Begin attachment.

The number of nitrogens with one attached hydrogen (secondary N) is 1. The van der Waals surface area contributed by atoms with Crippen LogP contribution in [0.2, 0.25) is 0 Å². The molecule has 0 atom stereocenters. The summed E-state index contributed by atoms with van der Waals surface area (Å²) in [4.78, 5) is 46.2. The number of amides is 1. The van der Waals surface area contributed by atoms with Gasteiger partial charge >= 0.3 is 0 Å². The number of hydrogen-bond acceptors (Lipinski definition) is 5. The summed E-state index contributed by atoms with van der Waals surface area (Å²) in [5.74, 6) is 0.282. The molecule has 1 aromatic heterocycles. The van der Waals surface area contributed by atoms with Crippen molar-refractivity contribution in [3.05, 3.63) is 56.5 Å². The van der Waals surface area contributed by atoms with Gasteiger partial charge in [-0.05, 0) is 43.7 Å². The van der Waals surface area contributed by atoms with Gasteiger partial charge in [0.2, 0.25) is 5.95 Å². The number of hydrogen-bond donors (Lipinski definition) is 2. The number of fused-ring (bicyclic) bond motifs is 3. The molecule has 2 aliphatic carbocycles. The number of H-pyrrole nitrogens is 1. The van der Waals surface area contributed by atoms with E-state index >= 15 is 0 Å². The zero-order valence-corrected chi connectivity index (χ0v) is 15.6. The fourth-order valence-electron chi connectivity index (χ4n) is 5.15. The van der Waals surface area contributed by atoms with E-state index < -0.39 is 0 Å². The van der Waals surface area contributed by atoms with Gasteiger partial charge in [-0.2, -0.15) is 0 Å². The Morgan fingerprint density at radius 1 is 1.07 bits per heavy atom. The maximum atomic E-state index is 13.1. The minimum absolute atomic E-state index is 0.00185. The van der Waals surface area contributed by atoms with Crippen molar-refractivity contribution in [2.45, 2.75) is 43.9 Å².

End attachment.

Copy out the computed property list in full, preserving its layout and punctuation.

The number of nitrogens with one attached hydrogen (secondary N) is 1. The van der Waals surface area contributed by atoms with Crippen LogP contribution in [0.2, 0.25) is 0 Å². The molecule has 0 atom stereocenters. The summed E-state index contributed by atoms with van der Waals surface area (Å²) in [4.78, 5) is 46.2. The number of amides is 1. The van der Waals surface area contributed by atoms with Gasteiger partial charge >= 0.3 is 0 Å². The number of hydrogen-bond acceptors (Lipinski definition) is 5. The summed E-state index contributed by atoms with van der Waals surface area (Å²) in [5.74, 6) is 0.282. The molecule has 1 aromatic heterocycles. The van der Waals surface area contributed by atoms with Crippen molar-refractivity contribution in [3.05, 3.63) is 56.5 Å². The van der Waals surface area contributed by atoms with Gasteiger partial charge in [-0.05, 0) is 43.7 Å². The van der Waals surface area contributed by atoms with Gasteiger partial charge in [0.2, 0.25) is 5.95 Å². The number of hydrogen-bond donors (Lipinski definition) is 2. The number of fused-ring (bicyclic) bond motifs is 3. The molecule has 2 aliphatic carbocycles. The number of H-pyrrole nitrogens is 1. The van der Waals surface area contributed by atoms with E-state index >= 15 is 0 Å². The zero-order valence-corrected chi connectivity index (χ0v) is 15.6. The fourth-order valence-electron chi connectivity index (χ4n) is 5.15. The van der Waals surface area contributed by atoms with E-state index < -0.39 is 0 Å². The van der Waals surface area contributed by atoms with Gasteiger partial charge in [-0.2, -0.15) is 0 Å². The Morgan fingerprint density at radius 1 is 1.07 bits per heavy atom. The maximum atomic E-state index is 13.1. The minimum absolute atomic E-state index is 0.00185. The van der Waals surface area contributed by atoms with Crippen molar-refractivity contribution in [2.45, 2.75) is 43.9 Å².